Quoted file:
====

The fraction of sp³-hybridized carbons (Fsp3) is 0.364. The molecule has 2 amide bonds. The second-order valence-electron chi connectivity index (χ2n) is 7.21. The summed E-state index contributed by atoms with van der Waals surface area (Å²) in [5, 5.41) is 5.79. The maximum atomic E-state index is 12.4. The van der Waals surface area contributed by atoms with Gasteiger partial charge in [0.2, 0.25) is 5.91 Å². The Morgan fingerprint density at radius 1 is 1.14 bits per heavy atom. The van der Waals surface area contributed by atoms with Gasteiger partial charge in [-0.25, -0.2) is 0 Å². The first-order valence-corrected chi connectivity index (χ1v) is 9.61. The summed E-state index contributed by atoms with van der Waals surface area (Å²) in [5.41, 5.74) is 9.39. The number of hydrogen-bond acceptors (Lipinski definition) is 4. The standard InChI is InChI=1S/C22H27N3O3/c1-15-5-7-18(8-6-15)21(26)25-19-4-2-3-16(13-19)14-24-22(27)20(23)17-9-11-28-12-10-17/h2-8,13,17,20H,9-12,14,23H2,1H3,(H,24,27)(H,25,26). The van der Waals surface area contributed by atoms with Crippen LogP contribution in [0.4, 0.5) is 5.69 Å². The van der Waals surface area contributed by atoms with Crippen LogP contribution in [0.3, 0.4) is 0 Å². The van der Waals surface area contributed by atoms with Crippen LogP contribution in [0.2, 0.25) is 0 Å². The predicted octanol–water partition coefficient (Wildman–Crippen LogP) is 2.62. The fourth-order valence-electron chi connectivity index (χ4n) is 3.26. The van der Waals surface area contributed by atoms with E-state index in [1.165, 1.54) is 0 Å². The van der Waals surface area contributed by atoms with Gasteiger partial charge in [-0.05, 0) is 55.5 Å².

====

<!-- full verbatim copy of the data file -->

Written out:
The fraction of sp³-hybridized carbons (Fsp3) is 0.364. The molecule has 2 amide bonds. The second-order valence-electron chi connectivity index (χ2n) is 7.21. The summed E-state index contributed by atoms with van der Waals surface area (Å²) in [5, 5.41) is 5.79. The maximum atomic E-state index is 12.4. The van der Waals surface area contributed by atoms with Gasteiger partial charge in [0.2, 0.25) is 5.91 Å². The Morgan fingerprint density at radius 1 is 1.14 bits per heavy atom. The van der Waals surface area contributed by atoms with Gasteiger partial charge in [-0.25, -0.2) is 0 Å². The first-order valence-corrected chi connectivity index (χ1v) is 9.61. The summed E-state index contributed by atoms with van der Waals surface area (Å²) in [5.41, 5.74) is 9.39. The number of hydrogen-bond acceptors (Lipinski definition) is 4. The standard InChI is InChI=1S/C22H27N3O3/c1-15-5-7-18(8-6-15)21(26)25-19-4-2-3-16(13-19)14-24-22(27)20(23)17-9-11-28-12-10-17/h2-8,13,17,20H,9-12,14,23H2,1H3,(H,24,27)(H,25,26). The van der Waals surface area contributed by atoms with Crippen LogP contribution in [0.4, 0.5) is 5.69 Å². The van der Waals surface area contributed by atoms with Crippen LogP contribution in [0.3, 0.4) is 0 Å². The van der Waals surface area contributed by atoms with Crippen LogP contribution in [0.2, 0.25) is 0 Å². The predicted octanol–water partition coefficient (Wildman–Crippen LogP) is 2.62. The fourth-order valence-electron chi connectivity index (χ4n) is 3.26. The van der Waals surface area contributed by atoms with E-state index in [1.165, 1.54) is 0 Å². The van der Waals surface area contributed by atoms with Gasteiger partial charge in [-0.05, 0) is 55.5 Å².